Monday, December 3, 2012

Reconstructed lexis in Tolkien and Gordon’s Sir Gawain and the Green Knight

I recently posted a list of reconstructed word-forms compiled from Tolkien’s Middle English Vocabulary, which met with some enthusiasm. Thus encouraged, and as a further public service, I have now compiled a similar list from the glossary to Tolkien and E.V. Gordon’s 1925 edition of Sir Gawain and the Green Knight, for which Tolkien was responsible for the text and glossary, Gordon the notes. There are several entries common to both glossaries, but there are a lot more French forms in Sir Gawain. In addition, the Old English forms are predominantly Mercian. This list adds to the raw material available to researchers into Tolkien’s philological work.

My copy of the book is a 1946 reprint with the corrections of the 1930 impression, and it happens to be somebody’s Examination Prize from Pembroke College, Cambridge. I wonder whose? The impression is important, because in 1967, the edition was revised by Tolkien’s student Norman Davis; therefore, the glossary may not be an entirely reliable guide to Tolkien’s work from that point on.

As before, please let me know if you spot oversights or errors. The only deliberate change I’ve made is not to mark vowels that were long but in the process of shortening with both the macron and breve. Since most fonts do not contain those glyphs, I’ve simply marked them long.

OLD ENGLISH (= ANGLIAN; USUALLY MERCIAN)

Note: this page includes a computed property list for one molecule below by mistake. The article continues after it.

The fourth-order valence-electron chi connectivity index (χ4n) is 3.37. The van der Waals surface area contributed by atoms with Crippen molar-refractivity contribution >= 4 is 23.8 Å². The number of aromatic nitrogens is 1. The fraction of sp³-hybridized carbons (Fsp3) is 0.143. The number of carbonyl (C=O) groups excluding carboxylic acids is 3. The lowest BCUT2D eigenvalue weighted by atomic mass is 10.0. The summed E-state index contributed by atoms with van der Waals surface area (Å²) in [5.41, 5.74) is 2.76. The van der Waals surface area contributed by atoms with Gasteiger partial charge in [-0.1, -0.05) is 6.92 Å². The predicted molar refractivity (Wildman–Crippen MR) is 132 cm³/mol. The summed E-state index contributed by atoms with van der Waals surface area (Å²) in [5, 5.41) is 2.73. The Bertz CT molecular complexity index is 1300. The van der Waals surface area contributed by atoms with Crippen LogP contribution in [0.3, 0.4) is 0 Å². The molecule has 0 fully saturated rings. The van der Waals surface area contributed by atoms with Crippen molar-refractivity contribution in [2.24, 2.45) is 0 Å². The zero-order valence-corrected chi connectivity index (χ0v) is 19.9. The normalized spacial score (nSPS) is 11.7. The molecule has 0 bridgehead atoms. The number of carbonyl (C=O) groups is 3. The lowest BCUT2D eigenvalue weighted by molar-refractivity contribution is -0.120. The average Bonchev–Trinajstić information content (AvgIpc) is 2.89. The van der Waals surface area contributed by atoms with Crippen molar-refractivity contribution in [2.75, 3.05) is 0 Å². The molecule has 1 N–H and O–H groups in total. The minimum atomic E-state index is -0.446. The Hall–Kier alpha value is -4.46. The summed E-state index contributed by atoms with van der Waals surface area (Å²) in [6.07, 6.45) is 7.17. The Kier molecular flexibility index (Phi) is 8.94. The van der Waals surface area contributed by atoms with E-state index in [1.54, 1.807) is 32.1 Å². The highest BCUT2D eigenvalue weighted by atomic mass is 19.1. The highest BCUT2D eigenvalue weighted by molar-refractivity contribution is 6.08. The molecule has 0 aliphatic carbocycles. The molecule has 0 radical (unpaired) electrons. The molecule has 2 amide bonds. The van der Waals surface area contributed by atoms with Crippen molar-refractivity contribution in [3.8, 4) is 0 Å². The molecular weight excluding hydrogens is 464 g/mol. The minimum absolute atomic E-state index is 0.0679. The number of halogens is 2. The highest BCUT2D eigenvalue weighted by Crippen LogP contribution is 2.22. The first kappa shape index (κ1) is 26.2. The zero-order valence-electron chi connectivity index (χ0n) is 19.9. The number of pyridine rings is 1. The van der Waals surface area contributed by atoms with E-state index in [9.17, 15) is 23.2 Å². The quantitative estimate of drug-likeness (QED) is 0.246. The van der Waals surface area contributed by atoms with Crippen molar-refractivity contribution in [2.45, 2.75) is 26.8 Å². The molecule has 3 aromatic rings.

*ǣniges cynnes; at any
*be līfe; at biliue
*bitācnung; at bytoknyng
*boþm; at boþe
*byldan; at bylde
*byrde; at burde
*clædde, pret. of rare clǣþan; at clad
*cyllan; at kylled
*dræht; at draȜt
*drūhþ–, drūgoþ; at droȜt
*dylle, rel. to dol; at dille
*féldan; at felde
*fician, cf. befician; at fyked
*forþ, ford; at forþe
*gēgan, rel. to ON geyja; at ȜeȜe
*gelping; at Ȝelpyng
*georran; at Ȝar(r)ande
*glimerian; at glemered
*halian, or OFr haler; at hale
*hecg; at hegge
*hyppan; at hypped
*lēofman; at lemman
*mān, rel. to mǣnan; at mone
*mysig; at misy
*piccan, cf. late pīcan; at piched
*pīn; at pine
*pīpian; at pipe
*rāmian; at rome
*rīfe; at ryue
*rittan; at rytte
*ryccan, cf. ON rykkja; at ruch(ch)e
*(ge)sǣte; at sete
*scaterian; at schaterande
*slīet, *slēt, cf. MLG slōte; at slete
*slittan; at slyt
*slūmerian; at slomeryng
*stecan; at stoken
*stertan; at start(e)
*stihtlian; at stiȜtel
*stiorne; at sturn(e)
*strāc; at strok(e)
*talcian; at talk(ke)
*toht; at toȜt
*trȳstan; at tryst
*unto; at vnto
*wæ(c)st; at wast
*smīlan, cf. OHG smīlan; at smyle
*wíld; at wylde

OLD FRENCH

*a(u)mail; at aumayl
*blanc de mer; at blaunmer
*cel(e)ure, cf. L cēlātura; at selure
*cout(i)ere; at cowters
*daliance; at dalyaunce
*malgred; at mawgref
*molein; at molaynes
*reuerenc(i)er; at reuerenced
*sa(u)ve-nape; at sanap
*teme; at teme

OLD NORTH FRENCH

*kenil; at kenel
*lekerous; at lykkerwys

ANGLO-FRENCH

*avanter; at avanters
*entrelude, Anglo-Latin interludium; at enterludeȜ

OLD NORSE

*banke, later bakki; at bonk(e)
*beiðna, later beina; at bayþe(n)
*blenkja, later blekkya; at blenk(e)
*drahtr, later dráttr; at draȜt
*fjaska; at fyskeȜ
*glenta, cf. Norw glenta; at glent
*hrunka; at ronkled
*ke(a)rr–, later kjarr; at ker(re)
*renk, later rekkr; at renk
*skiuj–, later ský; at skweȜ
*slenta, later sletta; at slentyng
*sprenta, later spretta; at sprent
*þoh, later þó; at þof
*trýsta; at tryst
*dréug–, later drjúgr; at dreȜ

MIDDLE ENGLISH

*cauelaciounȜ; at kauelacion
*inurned; at enn(o)urned
*quoþ; at coþe

MIDDLE WELSH

*crag, cf. Middle Breton cragg; at cragge

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